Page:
Five years ago I was woken up by a hospice nurse telling me my husband had passed away. She said she was sorry, as he had left faster than anyone had expected, and they weren’t able to walk me through the stages of death because he didn’t go through them.
Cory was 39. I was 37. Margaret had just turned 3.
It was one of those moments you can’t prepare for, or ever know how you’ll react in. The shock of how fast he left our world started to sink in. I made calls and attempted to convey the worst news I’ve ever had to tell the people I love the most.
There were a lot of things that happened after that frozen moment in time, but one that is the most poignant is when a lady came in and said, “we are taking your husband out, you’ll need to get up and walk with him. This is the last time you’ll be able to do this, and you’ll want te covered him in a beautiful quilt that some volunteers had made and we started walking down the long hallway. It was absolutely gut wrenching, I sobbed the entire way. I almost felt like I couldn’t walk. I actually held onto the side of the hospital bed. Reflecting back, I can see how beautiful that simple act was. It honored us in so many ways. That woman knew. She knew I needed to walk with him, and see him out of the world we knew together. It was her way of showing me that I needed to honor our loss, and Cory by not leaving him alone.
After they shut the door and the ambulance drove away, I instantly realized I was a widow…a word I never even thought of before that moment. My entire world stopped, and was forever changed.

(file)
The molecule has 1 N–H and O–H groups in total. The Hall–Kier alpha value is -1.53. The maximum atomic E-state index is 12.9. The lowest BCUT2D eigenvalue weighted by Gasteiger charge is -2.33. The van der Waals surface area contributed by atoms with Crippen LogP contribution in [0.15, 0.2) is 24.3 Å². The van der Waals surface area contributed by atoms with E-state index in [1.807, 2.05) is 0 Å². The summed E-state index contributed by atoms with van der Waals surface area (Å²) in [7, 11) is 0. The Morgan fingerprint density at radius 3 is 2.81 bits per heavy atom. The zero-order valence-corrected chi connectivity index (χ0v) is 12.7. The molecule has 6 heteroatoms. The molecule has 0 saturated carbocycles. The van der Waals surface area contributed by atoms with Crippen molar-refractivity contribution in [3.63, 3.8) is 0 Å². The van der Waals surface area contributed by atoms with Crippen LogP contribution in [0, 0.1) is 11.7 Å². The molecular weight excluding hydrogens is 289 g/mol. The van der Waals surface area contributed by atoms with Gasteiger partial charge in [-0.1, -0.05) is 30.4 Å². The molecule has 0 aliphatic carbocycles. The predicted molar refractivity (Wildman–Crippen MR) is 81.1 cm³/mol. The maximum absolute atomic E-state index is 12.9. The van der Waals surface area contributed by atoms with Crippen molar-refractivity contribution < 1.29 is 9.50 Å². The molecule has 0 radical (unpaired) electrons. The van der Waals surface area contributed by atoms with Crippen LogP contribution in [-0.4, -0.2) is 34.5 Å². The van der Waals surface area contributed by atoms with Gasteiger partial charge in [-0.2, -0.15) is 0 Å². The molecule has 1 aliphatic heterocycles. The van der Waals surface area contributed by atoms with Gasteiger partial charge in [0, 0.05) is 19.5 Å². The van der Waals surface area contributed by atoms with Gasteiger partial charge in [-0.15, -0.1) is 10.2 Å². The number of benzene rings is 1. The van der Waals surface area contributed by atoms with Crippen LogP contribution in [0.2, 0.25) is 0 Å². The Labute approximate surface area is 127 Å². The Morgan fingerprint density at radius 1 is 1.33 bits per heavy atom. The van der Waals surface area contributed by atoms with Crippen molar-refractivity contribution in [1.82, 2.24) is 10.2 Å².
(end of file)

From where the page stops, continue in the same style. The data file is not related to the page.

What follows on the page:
My dad, who witnessed all of that, took me home from hospice. To the home Cory and I built together. A home Cory will never be in again. To a 3 year old daughter that’ll never see her dad again.
I got to be the one that explained that to her. I’m the one that still explains her loss to her, each developmental stage comes with a deeper and more painful understanding of her loss. I can’t even remember the words I used. I just know Margaret and I will forever have a piece of us not completely healed.
Healing within the space of grief is so different than traditional healing. We’ve learned nothing replaces the void of his absence.
We move with our grief.
It is a part of us, every moment of every day. I’m grateful for it. Grief continues to evolve within both of us, and witnessing Margaret carry it so gracefully is one of the things I’m most proud of. He would be too.
She’s funny, kind, intentional, witty, empathetic, and everything Cory would love!
Today we honor him, because we miss him. Because we want to create memories in honor of him. Because he can’t. Thanks for evolving with us and continuing his legacy of kindness.
*****Mark your calendars! Hope For Widows Foundation’s annual virtual event has returned on Saturday, April 2, and Sunday, April 3, 2022! Anyone can join! Whether you are a widow, widower, or a friend/family member showing support or walking in the loss of another family member, everyone is welcome to participate. The proceeds will directly support widows through the annual financial Restoring Hope and Peace Grants, Sunshine Boxes program, and Bring Hope Holiday Assistance Program.
Do you have or know a business that would like to sponsor? That’s an option too! To register and see frequently asked questions – please go here: widowsofhope5k.racewire.com